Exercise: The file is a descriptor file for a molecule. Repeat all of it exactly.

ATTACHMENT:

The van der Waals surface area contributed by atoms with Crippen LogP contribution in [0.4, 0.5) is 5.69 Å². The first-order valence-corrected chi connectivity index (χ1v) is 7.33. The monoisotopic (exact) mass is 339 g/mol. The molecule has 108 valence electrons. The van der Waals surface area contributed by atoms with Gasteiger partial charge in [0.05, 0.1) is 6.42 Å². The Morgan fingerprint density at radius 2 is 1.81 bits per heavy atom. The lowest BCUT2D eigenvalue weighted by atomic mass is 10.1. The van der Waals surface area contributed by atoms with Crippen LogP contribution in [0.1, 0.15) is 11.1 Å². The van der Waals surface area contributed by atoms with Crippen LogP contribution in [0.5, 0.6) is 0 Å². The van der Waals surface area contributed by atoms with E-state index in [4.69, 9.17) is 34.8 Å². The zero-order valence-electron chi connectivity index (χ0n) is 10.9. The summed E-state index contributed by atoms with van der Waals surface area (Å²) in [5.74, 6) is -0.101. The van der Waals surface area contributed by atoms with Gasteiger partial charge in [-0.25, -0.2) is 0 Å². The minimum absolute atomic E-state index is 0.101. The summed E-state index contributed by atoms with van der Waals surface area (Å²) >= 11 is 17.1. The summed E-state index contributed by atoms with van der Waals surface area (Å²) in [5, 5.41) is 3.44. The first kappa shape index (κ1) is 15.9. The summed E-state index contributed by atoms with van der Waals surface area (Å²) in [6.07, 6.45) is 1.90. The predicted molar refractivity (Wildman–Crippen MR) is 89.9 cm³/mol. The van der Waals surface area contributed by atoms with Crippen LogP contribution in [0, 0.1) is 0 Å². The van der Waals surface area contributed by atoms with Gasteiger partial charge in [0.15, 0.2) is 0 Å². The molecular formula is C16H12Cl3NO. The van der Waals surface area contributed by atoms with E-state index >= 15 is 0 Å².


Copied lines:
The van der Waals surface area contributed by atoms with Crippen LogP contribution in [0.4, 0.5) is 5.69 Å². The first-order valence-corrected chi connectivity index (χ1v) is 7.33. The monoisotopic (exact) mass is 339 g/mol. The molecule has 108 valence electrons. The van der Waals surface area contributed by atoms with Gasteiger partial charge in [0.05, 0.1) is 6.42 Å². The Morgan fingerprint density at radius 2 is 1.81 bits per heavy atom. The lowest BCUT2D eigenvalue weighted by atomic mass is 10.1. The van der Waals surface area contributed by atoms with Crippen LogP contribution in [0.1, 0.15) is 11.1 Å². The van der Waals surface area contributed by atoms with Crippen LogP contribution in [0.5, 0.6) is 0 Å². The van der Waals surface area contributed by atoms with E-state index in [4.69, 9.17) is 34.8 Å². The zero-order valence-electron chi connectivity index (χ0n) is 10.9. The summed E-state index contributed by atoms with van der Waals surface area (Å²) in [5.74, 6) is -0.101. The van der Waals surface area contributed by atoms with Gasteiger partial charge in [-0.25, -0.2) is 0 Å². The minimum absolute atomic E-state index is 0.101. The summed E-state index contributed by atoms with van der Waals surface area (Å²) >= 11 is 17.1. The summed E-state index contributed by atoms with van der Waals surface area (Å²) in [5, 5.41) is 3.44. The first kappa shape index (κ1) is 15.9. The summed E-state index contributed by atoms with van der Waals surface area (Å²) in [6.07, 6.45) is 1.90. The predicted molar refractivity (Wildman–Crippen MR) is 89.9 cm³/mol. The van der Waals surface area contributed by atoms with Crippen LogP contribution in [0, 0.1) is 0 Å². The van der Waals surface area contributed by atoms with Gasteiger partial charge in [0.15, 0.2) is 0 Å². The molecular formula is C16H12Cl3NO. The van der Waals surface area contributed by atoms with E-state index >= 15 is 0 Å².